SimCityEDU: Pollution Challenge, an educational version of the popular city-building video game, is a known quantity in a fresh wave of serious learning games that bridge the gap between instruction and assessment.
Released last November, the game—in which students acting as mayors must balance the growth of their cities with environmental impacts—tracks, analyzes, and feeds back to teachers through dashboards more than 3,000 different data points showing how well each student understands systems thinking.
“If a student builds one bus stop, then waits before strategically building other bus stops, he has an eye for problem-solving that I would not have gotten with a multiple-choice or written test,” said Matt Farber, a social studies teacher who beta-tested SimCityEDU with 6th graders at the 650-student Valleyview Middle School in Denville, N.J. “We used to try formal assessments every day, and then do a summative assessment at the end of a unit every two weeks and pretty much move on, but you don’t get a lot of reflection with that. Now, there’s iteration, which I hadn’t planned on. Students get competitive for their personal best.”
That is the double benefit of games with embedded assessments, say those who develop and use them. They not only provide a deeper insight into understanding, allowing educators to more quickly identify students’ strengths and weaknesses, but they also thwart a growing disengagement from traditional forms of evaluation. Teachers commonly report that games with embedded assessments encourage students to look at failure as opportunity—a way of thinking that will serve them well as they grow up.
Expect to see more assessment-embedded video games in classrooms soon, experts predict.
GlassLab, a digital learning game-development studio based in Redwood City, Calif., and the creator of SimCityEDU, plans to develop five more serious learning games with embedded assessments over the next three years with grant money from the Bill & Melinda Gates and John D. and Catherine T. MacArthur foundations. “We’re on track, but frankly, we don’t think that’s enough,” said Jessica Lindl, the general manager of GlassLab, a project of the New York City-based nonprofit Institute of Play. “We want to empower and accelerate the entire market. At the end of our grant, we don’t want just six games. We want thousands of other games to be created.”
Addressing Teacher Needs
GameDesk, meanwhile, is hoping to give teachers the capability to monitor learning outcomes on mobile devices sometime within the next three years, according to Joe Wise, the associate director for new school models and curriculum at the nonprofit education organization based in Los Angeles. Continual feedback that allows teachers to individualize instruction and intervene on a real-time basis is “kind of the holy grail” of embedded assessments, he said.
A new study known as A-GAMES—for Analyzing Games for Assessment in Math, ELA/Social Studies, and Science—is analyzing how teachers use video games for formative assessments, so future designs of such features can better match teacher needs and lead to better outcomes for students. The project is a collaboration between the University of Michigan and New York University, and underwritten by the Gates Foundation. Findings from case studies are expected to be released next fall.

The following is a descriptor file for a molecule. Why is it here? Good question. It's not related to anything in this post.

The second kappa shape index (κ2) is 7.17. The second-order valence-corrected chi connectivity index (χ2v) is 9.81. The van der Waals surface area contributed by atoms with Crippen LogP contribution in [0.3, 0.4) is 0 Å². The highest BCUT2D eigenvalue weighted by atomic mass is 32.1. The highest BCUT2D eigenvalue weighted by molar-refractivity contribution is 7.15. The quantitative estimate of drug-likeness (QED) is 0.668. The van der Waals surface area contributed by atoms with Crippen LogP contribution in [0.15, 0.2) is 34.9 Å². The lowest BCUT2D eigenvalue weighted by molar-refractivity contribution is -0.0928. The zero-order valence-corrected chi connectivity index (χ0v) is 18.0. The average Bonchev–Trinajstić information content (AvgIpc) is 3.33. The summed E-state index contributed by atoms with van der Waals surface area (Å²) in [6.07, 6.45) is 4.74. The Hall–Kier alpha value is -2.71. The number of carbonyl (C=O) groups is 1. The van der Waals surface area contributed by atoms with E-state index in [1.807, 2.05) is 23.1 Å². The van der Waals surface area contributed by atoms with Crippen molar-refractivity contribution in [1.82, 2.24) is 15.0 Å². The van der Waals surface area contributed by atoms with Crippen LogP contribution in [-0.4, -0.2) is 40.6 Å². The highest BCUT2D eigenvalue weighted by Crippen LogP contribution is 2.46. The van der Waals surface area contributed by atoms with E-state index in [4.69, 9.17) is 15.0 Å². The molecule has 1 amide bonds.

“Actions speak louder than words,” said Valerie J. Shute, a professor in the educational psychology and learning-systems department at Florida State University, in Tallahassee, referring to the great divide between traditional assessments that focus on superficial, declarative knowledge and what she calls “stealth assessments” intended to measure levels of creativity, persistence, and conceptual understanding during game play.
She co-developed a new computer-based game with embedded assessments called Newton’s Playground, which uses 2D simulations to teach about gravity, mass, and other physics concepts. The game measures actual effort rather than a student’s self-reported answer about that effort.
Factoring In PD
Still, experts warn that while digital learning games may be able to provide an authentic context for assessment, their large-scale impact is limited without a significant level of professional development.
“The projection is that over time, they’ll be more commonplace, but until teachers are using them more consistently as a way of life in the classroom, this technology isn’t going to be very effective,” said Arthur C. Graesser, a professor of experimental and cognitive psychology at the University of Memphis, in Tennessee.
Third grade teacher Joli Barker, who has been recognized internationally for the ways she incorporates digital gaming into lessons, wants to see more assessments overall mirror the kind of student information she regularly gleans from her class at the 660-student Earl H. Slaughter Elementary School in McKinney, Texas. Ms. Barker uses MinecraftEDU to assess geometric concepts, and with BrainPop’s “Guts and Bolts,” she has students “screencast” sessions—digital recordings of computer screen outputs—with the volume off and microphones on so they can explain their choices as they make them.
“I know whether they have the skills and how they’re applying them,” said Ms. Barker. “I feel that if I’m asking them to use their imaginations and creativity during class assignments, then assessing them in a similar way is important. We have to consider that the way our educational system approaches testing isn’t necessarily reflective of what students are learning.”
Added Mr. Farber, the New Jersey teacher: “And the kids don’t even care they’re being assessed. That’s a bonus, right?”